Sun. Jul 3rd, 2022

To the Editor: Though it hasn’t been covered much by national news, I care to comment on the recent Harley-Davidson employee strike. IAM Local 175, International Association of Machinists and Aerospace workers, have been on strike for over a week at the York Pennsylvania Final Assembly Plant. This event came after workers voted to reject the new contract that Corporate H-D gave to them. Over 96 percent of workers that showed up to vote on the new contract rejected it, while 98 percent voted to go on strike. After record Harley sales in 2006, the company made over one billion dollars, it’s sad that they can’t give their workers a little more. In fact, the company is asking for concessions in health care and asking for the creation of a two tier wage system that would affect new employees. “When greed takes over, the (bond) of working together is affected,” said Tom Boger, the business representative for the 175. My father, a member of the 175, has worked for Harley Davidson for over seven years and is picketing with the other employees through the single digit weather (his shift is from 3-6 am in the morning on Fridays). I worked for Harley-Davidson over the summer, on third shift (10:45 p.m. – 7:15 a.m.) seven days a week with my dad. It was hot, manual labor that I would do again in a heart beat. I was able to box up the legends, seeing them before they began their journey around the U.S. and world. I saw the bond between the company and their employees. They are loyal, everyone wears Harley gear (from t-shirts to leather jackets) and more then half have their skin inked with the company logo. Harley has been around for over 100 years and it would sad to see it go the way of Indian Motorcycle Co. I would like to send my support to the men and women of the 175. I believe that CEO and corporate H-D have lost the true meaning of what Harley stands for: an “American Classic.” It’s this image that brings the thousands of workers in every day to work for the three shifts that Harley must keep to stay on task of keeping America supplied with it’s motorcycles. It’s part of the American Legend that is Harley Davidson. If I did not attend West Chester then I would be there in person to support him and his fellow workers in their cause!

Kendra Gruber

Programming Director, WCUR Second-year student

To the Editor:

West Chester Women’s Rugby team is a Division 1 sport and one of two varsity programs in the United States, competing against other club teams. Since becoming varsity in 2004, we have clinched positions to the Sweet 16s coming out as ninth in the country in both 2005 and 2006. The team that came out my first year in the fall of 2004, including my teammate Katy Black, was the first women’s varsity rugby team in West Chester history. This past fall, we also made history by winning our first EPRU Division 1 Championship against Princeton. At the end of our spring season in 2006, Katy Black tried out and was selected for the Mid Atlantic Rugby Football Union All Star team, which traveled to Boulder, Colo. to compete in the All Star Championships. The All Star Championships is a tournament style competition formed from the best rugby players from across the USA. Each region selects its best players to represent their respective parts of the country. Black started every game for the MARFU team and was selected as the “Most Valuable Forward” for her team. The All Star Championships are also used as a selection vehicle for the USA National Teams. She was spotted by the USA under 23 Head Coach, Barb Fugate, and was selected to the National team in early August. At the end of August, she was also named to the 2006 USA Collegiate All American list. This is quite the list of accomplishments achieved in three months. When West Chester’s Athletic Department was notified of these accomplishments, our coach was told that personal achievements are not recognized. I know for a fact that there are All American Lists and honorable mentions posted on the West Chester Athletic Web site, so I don’t understand why someone would say personal achievements are not acknowledged. Shouldn’t the athletic department want to praise Black for everything she had worked for? She is from Coatesville, so not only is she a local athlete, but she also had never picked up a rugby ball before her first day of practice in 2004 and in two short years she was able to claim an all star title, all American and a position on the national team. What other athlete at West Chester University can claim that? The athletic department should be using her as an example, to promote the great program developed by West Chester, to recruit new players unfamiliar to the game, and to give her, as well as the rest of our team and coaches respect for developing such a strong varsity program in only two years. Now, I know it’s not The Quad’s fault that she wasn’t recognized, but because West Chester’s Athletic Department isn’t going to distinguish Katy Black as the first player in West Chester Women’s Rugby history to claim ANY of these titles, I figured this is the best place for her to finally get the recognition that she deserves.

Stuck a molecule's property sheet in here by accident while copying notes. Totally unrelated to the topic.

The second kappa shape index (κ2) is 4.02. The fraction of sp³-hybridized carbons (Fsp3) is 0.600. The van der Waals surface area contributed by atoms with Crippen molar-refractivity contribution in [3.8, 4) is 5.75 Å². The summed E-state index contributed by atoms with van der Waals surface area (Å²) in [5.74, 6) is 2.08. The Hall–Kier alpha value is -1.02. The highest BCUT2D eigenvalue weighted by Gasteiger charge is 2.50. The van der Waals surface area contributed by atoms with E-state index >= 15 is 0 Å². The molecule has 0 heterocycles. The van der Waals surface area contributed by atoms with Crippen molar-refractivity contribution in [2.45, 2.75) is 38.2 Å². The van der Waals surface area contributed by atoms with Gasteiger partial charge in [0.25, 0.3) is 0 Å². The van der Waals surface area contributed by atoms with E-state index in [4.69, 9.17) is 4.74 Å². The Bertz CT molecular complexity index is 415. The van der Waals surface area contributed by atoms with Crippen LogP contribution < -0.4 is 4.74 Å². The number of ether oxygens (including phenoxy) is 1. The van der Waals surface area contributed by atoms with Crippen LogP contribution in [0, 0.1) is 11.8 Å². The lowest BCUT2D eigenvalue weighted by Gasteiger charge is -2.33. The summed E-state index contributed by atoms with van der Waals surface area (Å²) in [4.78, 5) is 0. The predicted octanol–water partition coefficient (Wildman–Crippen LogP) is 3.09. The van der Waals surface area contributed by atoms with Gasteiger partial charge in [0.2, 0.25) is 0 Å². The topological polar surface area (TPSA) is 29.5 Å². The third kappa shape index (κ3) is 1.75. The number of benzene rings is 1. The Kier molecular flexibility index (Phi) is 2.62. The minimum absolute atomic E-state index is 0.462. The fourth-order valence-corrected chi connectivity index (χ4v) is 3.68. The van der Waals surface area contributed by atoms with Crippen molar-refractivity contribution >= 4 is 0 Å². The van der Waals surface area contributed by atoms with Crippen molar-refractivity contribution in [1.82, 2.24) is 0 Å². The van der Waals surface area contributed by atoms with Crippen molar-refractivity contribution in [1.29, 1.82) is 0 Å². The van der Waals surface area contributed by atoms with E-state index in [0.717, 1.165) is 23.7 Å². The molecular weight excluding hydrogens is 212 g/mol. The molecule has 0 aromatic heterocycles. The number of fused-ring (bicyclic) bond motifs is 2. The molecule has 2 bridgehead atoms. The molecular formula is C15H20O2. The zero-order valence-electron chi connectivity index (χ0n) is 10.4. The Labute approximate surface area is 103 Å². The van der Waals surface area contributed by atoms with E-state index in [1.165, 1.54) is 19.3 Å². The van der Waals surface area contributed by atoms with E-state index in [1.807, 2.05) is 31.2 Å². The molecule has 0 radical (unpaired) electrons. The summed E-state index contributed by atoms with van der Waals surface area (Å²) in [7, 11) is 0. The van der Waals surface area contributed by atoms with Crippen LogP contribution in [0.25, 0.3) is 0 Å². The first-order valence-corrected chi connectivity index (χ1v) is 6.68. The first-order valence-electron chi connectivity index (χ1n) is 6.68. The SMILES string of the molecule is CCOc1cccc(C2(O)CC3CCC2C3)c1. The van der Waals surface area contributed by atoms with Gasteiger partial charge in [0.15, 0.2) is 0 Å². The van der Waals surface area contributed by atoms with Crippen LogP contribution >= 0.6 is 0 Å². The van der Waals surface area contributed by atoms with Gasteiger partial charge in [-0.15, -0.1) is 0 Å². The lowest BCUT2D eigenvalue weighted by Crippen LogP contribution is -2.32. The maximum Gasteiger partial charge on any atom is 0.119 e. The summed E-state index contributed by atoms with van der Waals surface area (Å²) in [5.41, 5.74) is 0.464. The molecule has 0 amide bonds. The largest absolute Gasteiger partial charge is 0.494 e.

Cabrey Grey Third-year student

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